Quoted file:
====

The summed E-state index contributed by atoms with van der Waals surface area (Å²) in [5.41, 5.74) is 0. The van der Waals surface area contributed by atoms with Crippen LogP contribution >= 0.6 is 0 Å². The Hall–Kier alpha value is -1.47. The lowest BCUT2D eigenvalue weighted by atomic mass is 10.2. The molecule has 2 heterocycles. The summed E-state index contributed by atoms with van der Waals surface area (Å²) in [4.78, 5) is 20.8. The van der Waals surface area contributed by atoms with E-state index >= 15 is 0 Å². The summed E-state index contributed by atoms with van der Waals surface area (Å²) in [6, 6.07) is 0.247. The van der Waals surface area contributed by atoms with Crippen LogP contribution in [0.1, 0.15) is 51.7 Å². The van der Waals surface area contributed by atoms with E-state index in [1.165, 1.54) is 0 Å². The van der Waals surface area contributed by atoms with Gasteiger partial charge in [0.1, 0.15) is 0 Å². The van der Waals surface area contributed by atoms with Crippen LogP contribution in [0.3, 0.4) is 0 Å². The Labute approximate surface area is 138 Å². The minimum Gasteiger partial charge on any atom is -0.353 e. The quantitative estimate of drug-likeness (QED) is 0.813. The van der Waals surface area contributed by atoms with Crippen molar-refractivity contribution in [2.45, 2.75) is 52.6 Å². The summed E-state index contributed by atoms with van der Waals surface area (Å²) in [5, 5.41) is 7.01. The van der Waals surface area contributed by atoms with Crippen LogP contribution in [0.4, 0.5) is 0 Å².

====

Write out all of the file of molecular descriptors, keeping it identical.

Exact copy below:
The summed E-state index contributed by atoms with van der Waals surface area (Å²) in [5.41, 5.74) is 0. The van der Waals surface area contributed by atoms with Crippen LogP contribution >= 0.6 is 0 Å². The Hall–Kier alpha value is -1.47. The lowest BCUT2D eigenvalue weighted by atomic mass is 10.2. The molecule has 2 heterocycles. The summed E-state index contributed by atoms with van der Waals surface area (Å²) in [4.78, 5) is 20.8. The van der Waals surface area contributed by atoms with E-state index >= 15 is 0 Å². The summed E-state index contributed by atoms with van der Waals surface area (Å²) in [6, 6.07) is 0.247. The van der Waals surface area contributed by atoms with Crippen LogP contribution in [0.1, 0.15) is 51.7 Å². The van der Waals surface area contributed by atoms with E-state index in [1.165, 1.54) is 0 Å². The van der Waals surface area contributed by atoms with Gasteiger partial charge in [0.1, 0.15) is 0 Å². The van der Waals surface area contributed by atoms with Crippen LogP contribution in [0.3, 0.4) is 0 Å². The Labute approximate surface area is 138 Å². The minimum Gasteiger partial charge on any atom is -0.353 e. The quantitative estimate of drug-likeness (QED) is 0.813. The van der Waals surface area contributed by atoms with Crippen molar-refractivity contribution in [2.45, 2.75) is 52.6 Å². The summed E-state index contributed by atoms with van der Waals surface area (Å²) in [5, 5.41) is 7.01. The van der Waals surface area contributed by atoms with Crippen LogP contribution in [0.4, 0.5) is 0 Å².